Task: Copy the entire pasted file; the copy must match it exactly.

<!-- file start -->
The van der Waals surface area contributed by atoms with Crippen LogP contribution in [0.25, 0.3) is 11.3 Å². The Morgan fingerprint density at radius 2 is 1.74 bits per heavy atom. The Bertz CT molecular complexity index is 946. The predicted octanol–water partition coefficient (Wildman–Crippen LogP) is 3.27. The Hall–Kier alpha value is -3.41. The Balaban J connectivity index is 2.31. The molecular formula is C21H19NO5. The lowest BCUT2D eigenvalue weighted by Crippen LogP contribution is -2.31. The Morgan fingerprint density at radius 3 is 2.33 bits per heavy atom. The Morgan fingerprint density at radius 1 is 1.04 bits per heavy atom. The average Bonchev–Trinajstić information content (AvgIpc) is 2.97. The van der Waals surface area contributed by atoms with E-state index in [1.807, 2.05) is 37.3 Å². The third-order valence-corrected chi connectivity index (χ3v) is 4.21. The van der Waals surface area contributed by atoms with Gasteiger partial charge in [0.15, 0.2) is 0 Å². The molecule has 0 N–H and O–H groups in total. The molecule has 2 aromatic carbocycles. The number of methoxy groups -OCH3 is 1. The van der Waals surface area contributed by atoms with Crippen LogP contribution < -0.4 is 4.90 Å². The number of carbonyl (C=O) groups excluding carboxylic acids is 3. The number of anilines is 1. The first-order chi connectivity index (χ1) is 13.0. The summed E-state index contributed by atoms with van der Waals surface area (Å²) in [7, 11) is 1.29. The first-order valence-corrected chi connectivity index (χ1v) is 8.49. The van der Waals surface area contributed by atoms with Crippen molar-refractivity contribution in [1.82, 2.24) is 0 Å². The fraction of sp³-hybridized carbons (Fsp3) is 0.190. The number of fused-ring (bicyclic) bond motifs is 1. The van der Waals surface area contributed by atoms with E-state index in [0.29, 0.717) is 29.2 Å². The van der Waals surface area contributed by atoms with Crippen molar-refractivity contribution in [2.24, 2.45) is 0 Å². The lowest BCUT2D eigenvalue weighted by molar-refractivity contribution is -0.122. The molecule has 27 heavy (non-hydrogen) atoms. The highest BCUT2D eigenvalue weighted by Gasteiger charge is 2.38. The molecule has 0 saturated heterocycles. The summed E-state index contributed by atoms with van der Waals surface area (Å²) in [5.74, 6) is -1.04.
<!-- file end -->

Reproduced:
The van der Waals surface area contributed by atoms with Crippen LogP contribution in [0.25, 0.3) is 11.3 Å². The Morgan fingerprint density at radius 2 is 1.74 bits per heavy atom. The Bertz CT molecular complexity index is 946. The predicted octanol–water partition coefficient (Wildman–Crippen LogP) is 3.27. The Hall–Kier alpha value is -3.41. The Balaban J connectivity index is 2.31. The molecular formula is C21H19NO5. The lowest BCUT2D eigenvalue weighted by Crippen LogP contribution is -2.31. The Morgan fingerprint density at radius 3 is 2.33 bits per heavy atom. The Morgan fingerprint density at radius 1 is 1.04 bits per heavy atom. The average Bonchev–Trinajstić information content (AvgIpc) is 2.97. The van der Waals surface area contributed by atoms with E-state index in [1.807, 2.05) is 37.3 Å². The third-order valence-corrected chi connectivity index (χ3v) is 4.21. The van der Waals surface area contributed by atoms with Gasteiger partial charge in [0.15, 0.2) is 0 Å². The molecule has 0 N–H and O–H groups in total. The molecule has 2 aromatic carbocycles. The number of methoxy groups -OCH3 is 1. The van der Waals surface area contributed by atoms with Crippen LogP contribution < -0.4 is 4.90 Å². The number of carbonyl (C=O) groups excluding carboxylic acids is 3. The number of anilines is 1. The first-order chi connectivity index (χ1) is 13.0. The summed E-state index contributed by atoms with van der Waals surface area (Å²) in [7, 11) is 1.29. The first-order valence-corrected chi connectivity index (χ1v) is 8.49. The van der Waals surface area contributed by atoms with Crippen molar-refractivity contribution in [1.82, 2.24) is 0 Å². The fraction of sp³-hybridized carbons (Fsp3) is 0.190. The number of fused-ring (bicyclic) bond motifs is 1. The van der Waals surface area contributed by atoms with E-state index in [0.29, 0.717) is 29.2 Å². The van der Waals surface area contributed by atoms with Crippen molar-refractivity contribution in [2.24, 2.45) is 0 Å². The lowest BCUT2D eigenvalue weighted by molar-refractivity contribution is -0.122. The molecule has 27 heavy (non-hydrogen) atoms. The highest BCUT2D eigenvalue weighted by Gasteiger charge is 2.38. The molecule has 0 saturated heterocycles. The summed E-state index contributed by atoms with van der Waals surface area (Å²) in [5.74, 6) is -1.04.